Roosevelts, Morses, Tweeds, and Tiffanies.
Though we prefer the less familiar stones:
Here lies Fannie, dog “with limpid eyes,”
the sewing magnate’s pet; brash Lola Montez
(a.k.a. Eliza Gilbert) who would drive
men wild with her erotic “spider dance”;
McDonald Clarke, “Mad Poet of Broadway,”
doggerel lines scrubbed from his obelisk;
Captain Hayes of the clipper ship Rainbow,
these fathoms empty, his last voyage wrecked;
Bill the Butcher and Albert Anastasia,
killers who called themselves “true Americans”;
Do-Hum-Me, Barnum’s Indian Princess,
buried in her wedding dress, her husband
the brave weeping on her stone, like Azrael
the angel of death; and the other lovers
with their iconographies of loss—
a groom’s pruned oak branch, a bride’s clipped rose—
such early deaths. And here is a column
transplanted under yews in this calm grove:
Matilda Tone, who buried her children
and died alone. We’d seen her husband’s grave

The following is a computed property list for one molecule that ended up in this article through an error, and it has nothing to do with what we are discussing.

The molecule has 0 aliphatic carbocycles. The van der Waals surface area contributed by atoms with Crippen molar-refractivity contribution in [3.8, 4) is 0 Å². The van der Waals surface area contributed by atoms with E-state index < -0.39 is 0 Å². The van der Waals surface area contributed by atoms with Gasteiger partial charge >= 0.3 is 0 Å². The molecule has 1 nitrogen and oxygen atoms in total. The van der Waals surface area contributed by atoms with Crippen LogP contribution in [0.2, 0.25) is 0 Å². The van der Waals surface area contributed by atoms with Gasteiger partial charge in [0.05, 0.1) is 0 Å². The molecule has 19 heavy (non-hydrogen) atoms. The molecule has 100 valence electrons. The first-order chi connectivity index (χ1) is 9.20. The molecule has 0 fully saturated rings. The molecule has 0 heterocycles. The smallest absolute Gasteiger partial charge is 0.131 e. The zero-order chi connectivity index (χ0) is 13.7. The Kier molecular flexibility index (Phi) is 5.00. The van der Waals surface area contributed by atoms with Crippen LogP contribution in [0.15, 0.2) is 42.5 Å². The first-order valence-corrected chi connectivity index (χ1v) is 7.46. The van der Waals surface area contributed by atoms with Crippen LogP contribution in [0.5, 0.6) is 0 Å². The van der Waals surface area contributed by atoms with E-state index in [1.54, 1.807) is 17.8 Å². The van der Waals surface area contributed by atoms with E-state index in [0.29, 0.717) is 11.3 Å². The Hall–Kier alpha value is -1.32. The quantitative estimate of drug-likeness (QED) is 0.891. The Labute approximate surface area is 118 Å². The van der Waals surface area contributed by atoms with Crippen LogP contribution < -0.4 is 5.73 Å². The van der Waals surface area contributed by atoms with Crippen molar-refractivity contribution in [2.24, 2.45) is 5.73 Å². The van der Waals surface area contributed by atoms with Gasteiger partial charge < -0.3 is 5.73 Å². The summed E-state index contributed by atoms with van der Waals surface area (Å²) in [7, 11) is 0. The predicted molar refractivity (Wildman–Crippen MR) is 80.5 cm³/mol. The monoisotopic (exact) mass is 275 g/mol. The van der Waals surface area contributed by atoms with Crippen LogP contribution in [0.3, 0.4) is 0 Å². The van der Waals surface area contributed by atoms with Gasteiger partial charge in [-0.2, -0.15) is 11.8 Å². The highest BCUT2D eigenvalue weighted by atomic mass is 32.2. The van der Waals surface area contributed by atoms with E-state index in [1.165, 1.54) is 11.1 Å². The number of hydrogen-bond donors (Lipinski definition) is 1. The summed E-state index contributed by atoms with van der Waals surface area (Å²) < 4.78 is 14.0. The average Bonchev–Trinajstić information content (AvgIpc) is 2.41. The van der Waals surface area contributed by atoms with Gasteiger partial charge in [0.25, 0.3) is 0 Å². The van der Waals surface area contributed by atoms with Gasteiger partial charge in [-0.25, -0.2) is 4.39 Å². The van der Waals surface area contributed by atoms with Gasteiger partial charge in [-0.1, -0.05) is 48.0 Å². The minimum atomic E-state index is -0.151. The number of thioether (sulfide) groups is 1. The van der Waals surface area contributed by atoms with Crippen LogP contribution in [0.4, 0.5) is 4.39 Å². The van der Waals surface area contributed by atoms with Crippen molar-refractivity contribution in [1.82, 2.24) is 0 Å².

who slit his throat in the Dublin Barracks;
saw his comrades in the vault at St. Michan’s,
their bones crossed, skulls staring from their nests.
For these doomed lovers, America was exile—
insufferable, “a culture of boors
and swaggarts” she would suffer nonetheless,
her afterlife of life without him moored
to a widow’s dream of revolution.
And what if they had given up the cause,
chose another life as settled farmers,
their heirs harkening to Greeley’s “Go West”?
Or would they become like Bellows’s Cliff Dwellers
(the artist asleep in his unmarked grave)
crowding sheer tenements? Now further on,
Battle Hill rises above the Narrows,
Washington’s stand, studded with monuments;
and other hills lush with Civil War dead,
no masts in the harbor now, but barges
churning under the bridge for Gowanus docks
astride the projects where my father lived;
and farther out, the island with its stalls
and cages, its teeming, endless labyrinth
and line of faces, its railroad heading west;
and farther west the meadowlands, and farther….
Here is the soul, a granite sphere with wings.
Here pollen rains gold dust from the trees.
Monk parrots fruit the branches. We watch pass
high sculpted clouds, opulent and migratory.
—From The Narrows, Four Way Books, 2005.
Tell us about the making of this poem.